Artist and film director Ben Rivers has decided to get a Tarot card reading, and as he is in Brazil there are plenty of such practitioners to furnish him with a prediction based on his cards. But the results are a muddle, merely telling him that his next work will be about time, though that in a way is what all his films are about. From there he will travel around the globe, capturing images and sounds from wherever he goes, as well as found footage and audio to adorn the pictures.
Ghost Strata traced the filmmaker's journey through the year in the build-up to co-directing Krabi 2562, though do not expect a behind the scenes featurette, no matter that at forty-five minutes this represented either a work too long to be a short and too short to be a feature, so could easily have been a selection of scenes delineating his creative process and throwing up any anecdotes about his adventures in being a restlessly creative individual - we don't even find out why he travels so much.
So what was on offer was a collection of bits and pieces, some created by Rivers and some not, edited together in a collage of sorts but broken up by the months of the year. There was the odd interview to contend with, most prominently with the scientist who gave the film its name, an elderly gent who enthuses about rocks and how they stand in for the passage of time on Planet Earth in a manner that we largely cannot perceive, but are obvious to any actual rocks around, assuming they hold a slow-acting consciousness.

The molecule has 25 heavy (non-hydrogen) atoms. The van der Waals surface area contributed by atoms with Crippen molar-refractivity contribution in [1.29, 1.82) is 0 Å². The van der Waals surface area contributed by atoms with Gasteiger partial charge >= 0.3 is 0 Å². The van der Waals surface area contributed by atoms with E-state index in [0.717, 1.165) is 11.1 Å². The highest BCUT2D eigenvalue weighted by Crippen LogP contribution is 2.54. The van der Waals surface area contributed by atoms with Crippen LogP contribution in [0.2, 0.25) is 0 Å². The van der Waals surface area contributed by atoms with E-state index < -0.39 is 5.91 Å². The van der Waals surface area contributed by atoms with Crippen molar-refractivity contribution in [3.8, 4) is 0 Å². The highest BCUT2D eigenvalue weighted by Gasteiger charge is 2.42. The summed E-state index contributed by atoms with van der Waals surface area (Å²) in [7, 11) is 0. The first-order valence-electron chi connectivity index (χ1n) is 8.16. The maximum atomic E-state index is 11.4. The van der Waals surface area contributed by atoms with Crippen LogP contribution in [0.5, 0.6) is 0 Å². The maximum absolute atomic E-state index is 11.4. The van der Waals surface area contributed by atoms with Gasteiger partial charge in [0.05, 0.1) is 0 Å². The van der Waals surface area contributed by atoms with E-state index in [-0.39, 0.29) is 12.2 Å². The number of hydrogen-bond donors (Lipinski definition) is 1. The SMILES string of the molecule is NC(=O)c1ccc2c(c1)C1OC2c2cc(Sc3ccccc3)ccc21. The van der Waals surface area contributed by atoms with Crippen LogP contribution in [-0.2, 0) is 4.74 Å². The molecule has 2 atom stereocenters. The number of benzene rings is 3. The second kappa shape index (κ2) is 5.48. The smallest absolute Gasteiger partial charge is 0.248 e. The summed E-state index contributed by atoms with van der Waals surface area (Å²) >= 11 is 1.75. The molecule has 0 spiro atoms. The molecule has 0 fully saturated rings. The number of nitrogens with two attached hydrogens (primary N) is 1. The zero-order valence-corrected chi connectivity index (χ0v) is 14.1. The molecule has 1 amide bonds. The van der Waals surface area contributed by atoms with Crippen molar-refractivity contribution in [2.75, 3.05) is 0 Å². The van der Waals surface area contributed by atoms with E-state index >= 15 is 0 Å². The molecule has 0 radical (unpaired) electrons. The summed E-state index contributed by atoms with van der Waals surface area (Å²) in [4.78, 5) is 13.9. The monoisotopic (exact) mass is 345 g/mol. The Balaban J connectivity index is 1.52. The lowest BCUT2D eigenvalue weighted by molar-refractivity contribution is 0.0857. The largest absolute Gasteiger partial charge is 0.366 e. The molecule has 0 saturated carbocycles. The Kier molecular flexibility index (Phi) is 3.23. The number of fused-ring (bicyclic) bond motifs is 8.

Meaning erosion and manmade destruction are the cause of any stone-based change on the surface, yet the "ghosts", if you like, of what was there before the rocks were altered or worn away, remain there, and we as humans are moving through them if you want to envisage the advancing of the years and their relation to the past in that fashion. If you do not, this was not a three quarter hour effort you were going to get much out of, for while it had a playful mood in places (June is represented purely by photographs of the aftermath of a destructive party), in others it was hard work.
How much you learned from this was a moot point, given Ghost Strata was not a straightforward documentary and appeared to be intent on eliciting an impression of learning and our placing of our position in life and the universe than being a teaching tool. It was also quite cagey about making itself apparent what we were watching or listening to, as you would have to wait for the closing credits to find out what those locations were, or who was speaking (though that included John Cage, so actually Cagey, then). Once we reached December and the film shoot was underway, complete with the cavemen actors smoking for a neat visual of past, present and future all encapsulated at once, Rivers had another Tarot reading, which was absurdly bleak until the reader admitted she didn't know what she was doing and had made it all up. Which again, was kind of appropriate.
[Click here to watch on MUBI.]